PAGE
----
Case studies of patients treated with second-generation TKIs
Patients were consented under the GEMINI protocol (PA13-0589) which was approved in accordance with the MD Anderson Institutional Review Board, or protocol MCC 19161, which was formally reviewed and granted approval by Moffitt Cancer Center in accordance with the Declaration of Helsinki and the 21st Century Cures Act for retrospective analysis of patient outcomes and treatment course for case studies of patients presented. Both protocols include informed consent for publication of deidentified data.
Retrospective analysis of ORR and duration of treatment with afatinib
Response to afatinib and duration of afatinib treatment was tabulated from 803 patients in the Uncommon EGFR Database (www.uncommonegfrmutations.com). Objective response rate was reported in 529 patients. Patients were stratified by either structure–function-based groups or exon-based groups and ORR was determined by counting the number of patients reported to have complete response or partial response. Fisher’s exact test was used to determined statistical differences between subgroups (structure based or exon-based). Duration of treatment was provided in the Uncommon EGFR Database for 746 patients. Patients were stratified by structure–function-based groups and exon-based groups and median DOT was calculated using the Kaplan–Meier method. Statistical differences in Kaplan–Meier plots, HR and P values were generated using GraphPad Prism software and the Mantel–Cox log-rank method. When mutations were not explicitly stated (that is, exon 19 mutation) those patients were excluded from the structure–function-based analysis but included in the exon-based analysis.
Further information on research design is available in the Nature Research Reporting Summary linked to this paper.
Source data for all figures can be found at https://github.com/MD-Anderson-Bioinformatics/EGFR-Structure-Function-Nature-Manuscript. Public datasets used in this study include non-overlapping studies including NSCLC in cBioportal (www.cbioportal.org) and the Uncommon EGFR Database (www.uncommonegfrmutations.com). Details of specific studies accessed can be found in the Reporting Summary. Data from Foundation Medicine and Guardant Health were provided under data use agreements; however, summarized data used in Fig. 1 and Extended Data Fig. 1 are provided at https://github.com/MD-Anderson-Bioinformatics/EGFR-Structure-Function-Nature-Manuscript. Source data are provided with this paper.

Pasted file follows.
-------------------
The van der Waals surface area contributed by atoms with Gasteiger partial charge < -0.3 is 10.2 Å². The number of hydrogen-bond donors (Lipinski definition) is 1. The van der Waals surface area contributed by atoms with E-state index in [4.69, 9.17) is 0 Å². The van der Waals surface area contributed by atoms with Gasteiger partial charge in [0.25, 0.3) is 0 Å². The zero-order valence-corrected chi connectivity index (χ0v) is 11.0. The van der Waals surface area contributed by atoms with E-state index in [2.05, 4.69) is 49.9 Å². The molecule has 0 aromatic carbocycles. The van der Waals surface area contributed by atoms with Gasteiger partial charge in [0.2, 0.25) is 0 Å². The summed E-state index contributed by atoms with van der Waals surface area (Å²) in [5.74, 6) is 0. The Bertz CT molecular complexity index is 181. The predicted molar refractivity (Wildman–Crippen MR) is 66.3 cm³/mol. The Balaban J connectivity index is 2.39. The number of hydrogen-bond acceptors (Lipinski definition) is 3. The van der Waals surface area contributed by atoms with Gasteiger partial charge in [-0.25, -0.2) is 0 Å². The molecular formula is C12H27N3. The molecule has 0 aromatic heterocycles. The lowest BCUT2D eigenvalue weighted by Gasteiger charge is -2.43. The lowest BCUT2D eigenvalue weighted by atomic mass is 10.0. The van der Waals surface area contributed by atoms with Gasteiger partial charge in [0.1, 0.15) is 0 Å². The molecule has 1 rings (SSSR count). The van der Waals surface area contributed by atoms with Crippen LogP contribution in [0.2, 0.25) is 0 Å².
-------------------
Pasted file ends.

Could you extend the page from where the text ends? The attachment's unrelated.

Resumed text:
All code used in this study can be found at https://github.com/MD-Anderson-Bioinformatics/EGFR-Structure-Function-Nature-Manuscript.
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We thank the patients, families and caregivers involved in the GEMINI protocol and the patient advocacy groups who have an essential role in patient care and research, including the Exon 20 Group. We also thank I. G. Munoz for critical review and editorial assistance. This work was supported by the generous philanthropic contributions to The University of Texas MD Anderson Lung Cancer Moon Shots Program and the MD Anderson Cancer Center Support Grant P30 CA016672 including animal housing and care in the Research Animal Support Facility (RASF). Additional support was contributed by NIH-R01CA247975, CPRIT-IIRA RP200150, NIH/NCI R01CA234183, NIH/NCI R01CA190628, Lung SPORE P50 CA070907-20, the David Bruton Jr Endowment, the Rexanna Foundation for Fighting Lung Cancer, 1U54CA224065-01, research support from Spectrum Pharmaceuticals (J.H.), the Hallman Fund, the Stading Fund for EGFR inhibitor resistance, the Gil and Dody Weaver Foundation, the Hanlon Fund, the Richardson Fund for EGFR mutant lung cancer research, and ASCO CDA-57112 (Y.Y.E.).